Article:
27 January 2020

Geography alumna becomes President of the Royal Town Planning Institute

A former student from the Department of Geography has been made President of the Royal Town Planning Institute (RTPI).

Sue Manns

A former student from the Department of Geography at the University of Sheffield has been made President of the Royal Town Planning Institute (RTPI).

Sue Manns studied BA Geography at the Department from 1974-77. Born and raised in the West Midlands, Sue’s career in planning has spanned 40 years including roles at in the public sector at Birmingham City Council and Advantage West Midlands, in the private sector at Arup and Pegasus Planning Group, in academia as a senior lecturer in planning law and practice at the University of Central England (now BCU) and finally as National Planner for RTPI Planning Aid England. Sue now runs her own practice and is a visiting lecturer at Birmingham University.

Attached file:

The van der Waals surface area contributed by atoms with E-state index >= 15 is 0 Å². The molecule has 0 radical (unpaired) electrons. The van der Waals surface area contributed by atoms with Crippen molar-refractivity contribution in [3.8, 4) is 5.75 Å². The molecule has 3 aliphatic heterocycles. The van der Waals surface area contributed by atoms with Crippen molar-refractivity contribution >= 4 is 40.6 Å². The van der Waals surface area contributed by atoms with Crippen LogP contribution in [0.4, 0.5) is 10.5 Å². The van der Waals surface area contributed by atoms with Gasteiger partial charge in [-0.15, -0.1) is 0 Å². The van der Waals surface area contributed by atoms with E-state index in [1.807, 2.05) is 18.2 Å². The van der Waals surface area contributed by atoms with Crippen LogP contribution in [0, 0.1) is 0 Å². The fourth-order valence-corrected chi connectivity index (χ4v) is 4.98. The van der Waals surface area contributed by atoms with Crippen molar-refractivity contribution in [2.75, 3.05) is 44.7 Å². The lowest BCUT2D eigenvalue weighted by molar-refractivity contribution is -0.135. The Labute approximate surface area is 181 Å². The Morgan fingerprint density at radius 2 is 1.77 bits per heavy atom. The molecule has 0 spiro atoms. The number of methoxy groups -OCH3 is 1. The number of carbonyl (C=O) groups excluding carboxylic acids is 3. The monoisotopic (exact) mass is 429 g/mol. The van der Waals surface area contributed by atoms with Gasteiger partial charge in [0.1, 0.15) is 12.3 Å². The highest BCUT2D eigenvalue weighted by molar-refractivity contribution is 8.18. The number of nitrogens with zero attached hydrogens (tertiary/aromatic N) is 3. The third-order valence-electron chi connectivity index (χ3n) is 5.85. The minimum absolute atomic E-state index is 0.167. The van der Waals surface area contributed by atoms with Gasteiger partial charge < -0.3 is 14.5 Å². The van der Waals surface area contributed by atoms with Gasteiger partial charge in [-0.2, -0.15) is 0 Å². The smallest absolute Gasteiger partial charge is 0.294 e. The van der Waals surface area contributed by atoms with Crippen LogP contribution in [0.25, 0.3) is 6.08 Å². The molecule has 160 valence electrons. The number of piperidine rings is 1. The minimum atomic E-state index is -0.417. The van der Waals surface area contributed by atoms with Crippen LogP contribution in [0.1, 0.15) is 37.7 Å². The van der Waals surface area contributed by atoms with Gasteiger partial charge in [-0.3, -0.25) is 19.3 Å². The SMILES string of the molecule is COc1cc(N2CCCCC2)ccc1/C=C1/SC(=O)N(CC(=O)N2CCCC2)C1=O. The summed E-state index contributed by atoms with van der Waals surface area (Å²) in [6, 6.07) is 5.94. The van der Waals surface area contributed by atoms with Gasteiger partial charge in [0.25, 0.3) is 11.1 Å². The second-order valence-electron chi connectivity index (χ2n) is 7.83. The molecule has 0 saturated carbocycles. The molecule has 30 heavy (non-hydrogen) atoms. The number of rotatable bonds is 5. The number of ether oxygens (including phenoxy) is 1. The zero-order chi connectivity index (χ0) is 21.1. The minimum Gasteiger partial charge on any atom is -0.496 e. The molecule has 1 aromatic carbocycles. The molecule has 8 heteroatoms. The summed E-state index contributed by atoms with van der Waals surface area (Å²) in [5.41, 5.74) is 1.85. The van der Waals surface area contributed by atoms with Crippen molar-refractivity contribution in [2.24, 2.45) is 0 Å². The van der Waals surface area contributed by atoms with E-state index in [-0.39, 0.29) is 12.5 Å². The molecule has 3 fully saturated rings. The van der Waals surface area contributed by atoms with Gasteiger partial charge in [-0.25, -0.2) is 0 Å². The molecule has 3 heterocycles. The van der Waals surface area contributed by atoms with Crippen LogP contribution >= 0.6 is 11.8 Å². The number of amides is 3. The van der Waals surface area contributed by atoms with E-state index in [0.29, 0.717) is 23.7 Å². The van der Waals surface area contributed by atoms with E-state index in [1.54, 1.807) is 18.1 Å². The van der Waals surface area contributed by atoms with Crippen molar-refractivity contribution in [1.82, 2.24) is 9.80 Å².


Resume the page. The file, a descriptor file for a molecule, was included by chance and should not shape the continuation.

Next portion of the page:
Sue has specialised in consultation and community engagement, and was lead author of the RTPI Planning Aid ‘Good Practice Guide to Public Engagement in Development Projects’. She is a Fellow of the RTPI, a Fellow of the Royal Society of Arts and a Fellow of the Royal Geographical Society.

Sue has already used her new position to highlight the need for increased diversity in the planning profession, particularly in senior roles.

“Talent is everywhere, opportunity is not,” she said at a meeting of the RTPI’s General Assembly. “With complex issues, such as those tackled by planners, it is simply not possible for one person or a group of people from similar backgrounds, to have all the relevant insights.”

You can read more about Sue’s speech on the RTPI website.

Professor Jenny Pickerill, head of the Department of Geography, congratulated Sue on her new role:

"Sheffield Geography are immensely proud that Sue Manns, a BA Geography graduate, has recently been appointed President of the Royal Town Planning Institute for 2020. We are particularly pleased to hear her calls for greater diversity within planning and for closer grounded work with communities. These concerns are central to much of our work at Sheffield where we view place, difference and communities as the starting points for understanding the world. We wish Sue every success in her new role."

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